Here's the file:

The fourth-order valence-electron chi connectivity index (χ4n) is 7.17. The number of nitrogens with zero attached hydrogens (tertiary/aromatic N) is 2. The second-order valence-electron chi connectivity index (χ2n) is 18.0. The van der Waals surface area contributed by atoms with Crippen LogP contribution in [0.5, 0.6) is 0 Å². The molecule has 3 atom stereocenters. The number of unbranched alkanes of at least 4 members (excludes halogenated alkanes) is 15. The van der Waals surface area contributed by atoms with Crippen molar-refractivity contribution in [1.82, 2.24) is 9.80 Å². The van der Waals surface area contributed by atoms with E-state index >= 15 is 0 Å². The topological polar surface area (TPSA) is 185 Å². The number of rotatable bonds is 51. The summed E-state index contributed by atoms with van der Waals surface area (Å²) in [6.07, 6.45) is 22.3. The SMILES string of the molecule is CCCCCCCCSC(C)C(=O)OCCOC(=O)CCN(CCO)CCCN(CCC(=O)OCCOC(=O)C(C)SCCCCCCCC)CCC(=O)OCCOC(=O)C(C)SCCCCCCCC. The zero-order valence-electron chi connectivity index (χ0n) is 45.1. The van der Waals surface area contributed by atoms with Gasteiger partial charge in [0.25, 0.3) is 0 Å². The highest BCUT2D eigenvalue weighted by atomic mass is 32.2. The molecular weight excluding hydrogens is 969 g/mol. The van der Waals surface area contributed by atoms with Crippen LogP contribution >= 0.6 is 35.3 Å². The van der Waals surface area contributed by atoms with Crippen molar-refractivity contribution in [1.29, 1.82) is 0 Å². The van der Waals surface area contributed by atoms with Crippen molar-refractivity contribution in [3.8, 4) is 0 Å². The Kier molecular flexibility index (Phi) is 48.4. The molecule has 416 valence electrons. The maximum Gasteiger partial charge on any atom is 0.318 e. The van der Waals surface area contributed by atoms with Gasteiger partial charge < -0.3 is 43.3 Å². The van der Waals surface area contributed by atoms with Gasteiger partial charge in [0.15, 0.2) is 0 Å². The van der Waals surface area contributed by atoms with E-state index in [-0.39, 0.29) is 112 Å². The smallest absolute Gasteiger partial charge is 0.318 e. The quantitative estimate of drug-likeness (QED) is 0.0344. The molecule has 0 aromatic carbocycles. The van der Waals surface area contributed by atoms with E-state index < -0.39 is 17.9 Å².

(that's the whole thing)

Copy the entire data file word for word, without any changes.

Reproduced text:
The fourth-order valence-electron chi connectivity index (χ4n) is 7.17. The number of nitrogens with zero attached hydrogens (tertiary/aromatic N) is 2. The second-order valence-electron chi connectivity index (χ2n) is 18.0. The van der Waals surface area contributed by atoms with Crippen LogP contribution in [0.5, 0.6) is 0 Å². The molecule has 3 atom stereocenters. The number of unbranched alkanes of at least 4 members (excludes halogenated alkanes) is 15. The van der Waals surface area contributed by atoms with Crippen molar-refractivity contribution in [1.82, 2.24) is 9.80 Å². The van der Waals surface area contributed by atoms with E-state index >= 15 is 0 Å². The topological polar surface area (TPSA) is 185 Å². The number of rotatable bonds is 51. The summed E-state index contributed by atoms with van der Waals surface area (Å²) in [6.07, 6.45) is 22.3. The SMILES string of the molecule is CCCCCCCCSC(C)C(=O)OCCOC(=O)CCN(CCO)CCCN(CCC(=O)OCCOC(=O)C(C)SCCCCCCCC)CCC(=O)OCCOC(=O)C(C)SCCCCCCCC. The zero-order valence-electron chi connectivity index (χ0n) is 45.1. The van der Waals surface area contributed by atoms with Gasteiger partial charge in [0.25, 0.3) is 0 Å². The highest BCUT2D eigenvalue weighted by atomic mass is 32.2. The molecular weight excluding hydrogens is 969 g/mol. The van der Waals surface area contributed by atoms with Crippen LogP contribution >= 0.6 is 35.3 Å². The van der Waals surface area contributed by atoms with Crippen molar-refractivity contribution in [1.29, 1.82) is 0 Å². The van der Waals surface area contributed by atoms with Crippen molar-refractivity contribution in [3.8, 4) is 0 Å². The Kier molecular flexibility index (Phi) is 48.4. The molecule has 416 valence electrons. The maximum Gasteiger partial charge on any atom is 0.318 e. The van der Waals surface area contributed by atoms with Gasteiger partial charge < -0.3 is 43.3 Å². The van der Waals surface area contributed by atoms with Gasteiger partial charge in [0.15, 0.2) is 0 Å². The van der Waals surface area contributed by atoms with E-state index in [-0.39, 0.29) is 112 Å². The smallest absolute Gasteiger partial charge is 0.318 e. The quantitative estimate of drug-likeness (QED) is 0.0344. The molecule has 0 aromatic carbocycles. The van der Waals surface area contributed by atoms with E-state index < -0.39 is 17.9 Å².